[Accessibility] Controlling Linux with breathing tools
janina at a11y.org
Fri Mar 7 16:13:44 PST 2008
I think this is covered pretty well in the Gnome Onscreen Keyboard
Gok is frequently used in conjunction with dasher. The Gok maintainer,
David Bolter <david.bolter at utoronto.ca>
can provide more specifics.
Basically, Gok creates smart on screen displays based on context aware
available options. It can be driven by any number of alternative input
devices, including sip and puff (breathing) switches.
You can simulate gok by not using the ball of a USB mouse. To really
make sure, one might rip the ball out and use only the clickers. So, any
device that can provide a click event could do the same. That's the
principle behind gok.
Thomas Kingg writes:
> A buddy of mine, Ken Starks, set up a computer for a child that is only
> able to control her computer with a breathing tube. Ken states the
> technology (hardware and software) is proprietary but works just fine
> within Linux.
> This piqued my interest and will be writing an article on Linux.com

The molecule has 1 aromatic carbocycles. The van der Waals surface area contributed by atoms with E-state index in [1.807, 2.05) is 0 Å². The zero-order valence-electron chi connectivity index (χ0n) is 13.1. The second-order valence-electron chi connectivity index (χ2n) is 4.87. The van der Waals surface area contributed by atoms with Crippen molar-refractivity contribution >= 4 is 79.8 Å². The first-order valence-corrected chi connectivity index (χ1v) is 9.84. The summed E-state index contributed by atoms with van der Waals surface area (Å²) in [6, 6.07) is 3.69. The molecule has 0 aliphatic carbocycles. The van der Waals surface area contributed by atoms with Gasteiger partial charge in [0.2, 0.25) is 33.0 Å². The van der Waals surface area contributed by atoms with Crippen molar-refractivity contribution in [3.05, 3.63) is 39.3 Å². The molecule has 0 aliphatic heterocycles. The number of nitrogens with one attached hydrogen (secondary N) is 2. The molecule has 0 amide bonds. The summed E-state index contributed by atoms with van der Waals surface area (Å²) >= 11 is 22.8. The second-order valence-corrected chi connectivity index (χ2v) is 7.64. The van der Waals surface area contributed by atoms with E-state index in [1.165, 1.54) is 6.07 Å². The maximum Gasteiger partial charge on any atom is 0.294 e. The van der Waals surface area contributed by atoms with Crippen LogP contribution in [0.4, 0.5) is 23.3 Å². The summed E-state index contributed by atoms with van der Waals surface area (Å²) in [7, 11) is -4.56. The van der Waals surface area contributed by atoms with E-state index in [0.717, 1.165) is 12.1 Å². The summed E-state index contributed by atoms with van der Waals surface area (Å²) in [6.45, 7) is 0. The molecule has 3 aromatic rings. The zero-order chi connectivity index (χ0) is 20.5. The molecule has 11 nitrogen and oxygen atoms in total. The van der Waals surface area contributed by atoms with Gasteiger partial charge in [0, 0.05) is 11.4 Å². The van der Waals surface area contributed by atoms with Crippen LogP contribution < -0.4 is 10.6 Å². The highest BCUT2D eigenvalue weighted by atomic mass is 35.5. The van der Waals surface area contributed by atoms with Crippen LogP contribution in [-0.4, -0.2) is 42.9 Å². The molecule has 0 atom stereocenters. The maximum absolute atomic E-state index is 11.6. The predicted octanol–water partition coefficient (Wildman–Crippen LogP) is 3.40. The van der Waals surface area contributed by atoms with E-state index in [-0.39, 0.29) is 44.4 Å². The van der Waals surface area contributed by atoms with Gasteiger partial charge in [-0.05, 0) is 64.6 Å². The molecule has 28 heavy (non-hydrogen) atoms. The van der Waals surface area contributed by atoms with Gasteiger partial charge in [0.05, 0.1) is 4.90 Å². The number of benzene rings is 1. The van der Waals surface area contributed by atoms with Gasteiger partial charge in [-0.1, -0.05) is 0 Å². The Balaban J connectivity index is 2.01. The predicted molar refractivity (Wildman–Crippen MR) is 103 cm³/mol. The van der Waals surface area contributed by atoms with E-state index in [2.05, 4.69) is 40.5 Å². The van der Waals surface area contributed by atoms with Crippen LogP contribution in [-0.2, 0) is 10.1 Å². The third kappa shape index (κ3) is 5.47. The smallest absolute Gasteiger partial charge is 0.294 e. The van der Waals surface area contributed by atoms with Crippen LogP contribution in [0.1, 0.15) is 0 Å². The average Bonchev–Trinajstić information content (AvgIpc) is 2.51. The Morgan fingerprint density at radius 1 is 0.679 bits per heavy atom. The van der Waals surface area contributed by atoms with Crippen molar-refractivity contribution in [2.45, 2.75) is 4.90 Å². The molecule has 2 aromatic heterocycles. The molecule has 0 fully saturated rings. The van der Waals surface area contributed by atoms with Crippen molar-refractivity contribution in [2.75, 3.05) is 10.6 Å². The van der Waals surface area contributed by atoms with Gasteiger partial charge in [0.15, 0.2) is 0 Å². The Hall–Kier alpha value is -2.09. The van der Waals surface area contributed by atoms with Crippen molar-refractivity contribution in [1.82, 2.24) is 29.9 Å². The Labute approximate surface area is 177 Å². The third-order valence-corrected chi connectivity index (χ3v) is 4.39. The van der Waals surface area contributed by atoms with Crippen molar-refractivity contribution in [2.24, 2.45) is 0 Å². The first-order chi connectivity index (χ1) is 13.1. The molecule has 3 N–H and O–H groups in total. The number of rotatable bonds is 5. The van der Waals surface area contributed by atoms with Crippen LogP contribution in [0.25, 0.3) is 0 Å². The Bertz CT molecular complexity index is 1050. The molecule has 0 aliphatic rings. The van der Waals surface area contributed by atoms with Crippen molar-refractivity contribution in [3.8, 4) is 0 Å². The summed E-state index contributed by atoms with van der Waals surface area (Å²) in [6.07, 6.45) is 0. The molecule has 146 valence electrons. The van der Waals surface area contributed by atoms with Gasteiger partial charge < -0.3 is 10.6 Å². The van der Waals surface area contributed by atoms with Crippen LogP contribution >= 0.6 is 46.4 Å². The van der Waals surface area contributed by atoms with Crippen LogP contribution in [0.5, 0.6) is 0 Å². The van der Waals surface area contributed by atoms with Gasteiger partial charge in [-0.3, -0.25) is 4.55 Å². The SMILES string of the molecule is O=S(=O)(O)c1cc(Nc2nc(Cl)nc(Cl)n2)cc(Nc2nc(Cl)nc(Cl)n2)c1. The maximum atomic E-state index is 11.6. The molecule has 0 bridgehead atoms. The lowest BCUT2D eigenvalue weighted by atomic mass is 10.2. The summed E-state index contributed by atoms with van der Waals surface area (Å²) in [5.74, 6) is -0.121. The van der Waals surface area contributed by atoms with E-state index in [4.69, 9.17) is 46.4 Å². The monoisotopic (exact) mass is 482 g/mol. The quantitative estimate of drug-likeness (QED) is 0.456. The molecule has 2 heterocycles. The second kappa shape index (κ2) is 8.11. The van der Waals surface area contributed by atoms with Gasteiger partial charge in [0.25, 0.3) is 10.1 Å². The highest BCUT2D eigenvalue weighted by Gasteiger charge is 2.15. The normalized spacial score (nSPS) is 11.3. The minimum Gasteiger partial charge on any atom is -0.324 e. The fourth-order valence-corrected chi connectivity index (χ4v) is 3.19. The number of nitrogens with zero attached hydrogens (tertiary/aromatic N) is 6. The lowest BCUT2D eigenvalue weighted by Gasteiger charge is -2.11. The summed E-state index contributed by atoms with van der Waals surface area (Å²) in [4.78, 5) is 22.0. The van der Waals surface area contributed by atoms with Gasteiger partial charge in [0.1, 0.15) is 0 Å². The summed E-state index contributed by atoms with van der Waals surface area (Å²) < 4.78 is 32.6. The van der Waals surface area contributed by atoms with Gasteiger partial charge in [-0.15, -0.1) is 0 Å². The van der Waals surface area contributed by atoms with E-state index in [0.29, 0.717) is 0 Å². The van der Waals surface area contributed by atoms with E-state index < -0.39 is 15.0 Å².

> concerning this. However, since it is not FOSS, I also wanted to see
> what projects are covering this kind of technology in A11y and their
> status is.
> Please direct me to the right person if this is feasible.
> Tom King
> Accessibility mailing list
> Accessibility at lists.linux-foundation.org
Janina Sajka, Phone: +1.202.595.7777; sip:janina at a11y.org
Partner, Capital Accessibility LLC http://CapitalAccessibility.Com
Marketing the Owasys 22C talking screenless cell phone in the U.S. and Canada
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Chair, Open Accessibility janina at a11y.org
Linux Foundation http://a11y.org
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